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The Anti-Christ of Video: The Work of John Orentlicher

The Art School in the Art School is pleased to present: The Anti-Christ of Video: the Work of John Orentlicher
MAY 5-8, 2010
OPENING RECEPTION: THURSDAY, MAY 6, 6-10PM

Gallery Hours:

  • Wednesday, May 5: 7-10pm
  • Thursday, May 6: 5-10pm
  • Friday, May 7: 1-6pm
  • Saturday, May 8: 12-4 pm

The Anti-Christ of Video is a selection of work by artist John Orentlicher, representing many stages in his career as a video artist. Orentlicher’s work encompasses a range of interests, including transformations of culture and community–specifically, the impact of new technologies–as well as explorations of voyeurism, surveillance, and sexuality.

Orentlicher started working in video in 1969, embracing the medium’s dexterity, and fusing it with his involvement in performance and sculpture. He created work in which women shared their experiences on camera, exploring topics ranging from body image to spousal abuse. This work focused, in part, on creating alternative representations to those found in mass media; it grew into a body of video works which examine such communities–groups formed around ‘alternative’ interests–including war gamers and train hobbyists.

In the 1990s, Orentlicher returned to Chile, where he’d served as a Peace Corps volunteer thirty years prior; he created several videos which explore place, infrastructure, technology, and broader cultural histories.  During this time, Orentlicher also began composing studies of the flanuer, and the commodification of women, which draw from Walter Benjamin’s “The Arcades Project.”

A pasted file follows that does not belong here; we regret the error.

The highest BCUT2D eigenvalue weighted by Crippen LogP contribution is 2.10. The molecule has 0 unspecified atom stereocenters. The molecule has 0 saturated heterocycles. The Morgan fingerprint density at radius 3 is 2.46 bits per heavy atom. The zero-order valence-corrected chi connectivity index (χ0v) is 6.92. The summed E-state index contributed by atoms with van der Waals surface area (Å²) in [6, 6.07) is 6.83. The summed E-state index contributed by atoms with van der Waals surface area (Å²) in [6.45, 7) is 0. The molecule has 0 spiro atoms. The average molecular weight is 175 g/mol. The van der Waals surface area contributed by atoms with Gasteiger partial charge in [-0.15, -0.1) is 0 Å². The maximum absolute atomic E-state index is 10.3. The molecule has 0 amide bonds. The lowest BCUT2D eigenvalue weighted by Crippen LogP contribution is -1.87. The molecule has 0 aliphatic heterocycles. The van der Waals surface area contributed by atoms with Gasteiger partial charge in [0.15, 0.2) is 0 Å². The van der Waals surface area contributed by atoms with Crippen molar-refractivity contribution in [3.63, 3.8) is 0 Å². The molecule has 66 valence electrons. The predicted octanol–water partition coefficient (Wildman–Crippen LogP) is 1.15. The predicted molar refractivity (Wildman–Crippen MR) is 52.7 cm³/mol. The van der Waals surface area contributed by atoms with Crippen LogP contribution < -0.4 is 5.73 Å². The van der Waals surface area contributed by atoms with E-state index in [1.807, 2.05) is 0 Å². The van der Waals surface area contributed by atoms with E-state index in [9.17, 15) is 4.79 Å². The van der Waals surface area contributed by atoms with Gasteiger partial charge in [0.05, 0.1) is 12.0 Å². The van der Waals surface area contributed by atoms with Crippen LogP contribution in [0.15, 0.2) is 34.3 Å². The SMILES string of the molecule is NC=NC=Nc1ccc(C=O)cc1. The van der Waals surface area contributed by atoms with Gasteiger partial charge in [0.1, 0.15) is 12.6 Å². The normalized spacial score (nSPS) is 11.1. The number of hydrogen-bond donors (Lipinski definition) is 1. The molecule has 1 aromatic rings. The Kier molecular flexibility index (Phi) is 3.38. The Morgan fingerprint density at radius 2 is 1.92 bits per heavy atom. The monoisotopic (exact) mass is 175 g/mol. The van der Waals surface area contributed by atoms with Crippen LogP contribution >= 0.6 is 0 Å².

Throughout his work, Orentlicher’s imagery, clear sense of place, and the very act of his looking form alternative narrative structures rife–or ripe–with tension.

In our small room, black and white videos from the 1970s will be on view, including early performative works “Plow, Skid, Drag” and “Gemini Fire Extension,” as well as “Things I Say” and “You Send Me.”

In the larger room, two more recent bodies of work will be projected:  America: North, including “We Pay to Look Like This,” “About A Ton of Coal,” Night Walking,” and “Stable,” and America: South, which includes “Wave Cycle,” “Coffee with Legs” and “Cantadas.”

Posted in Art Project.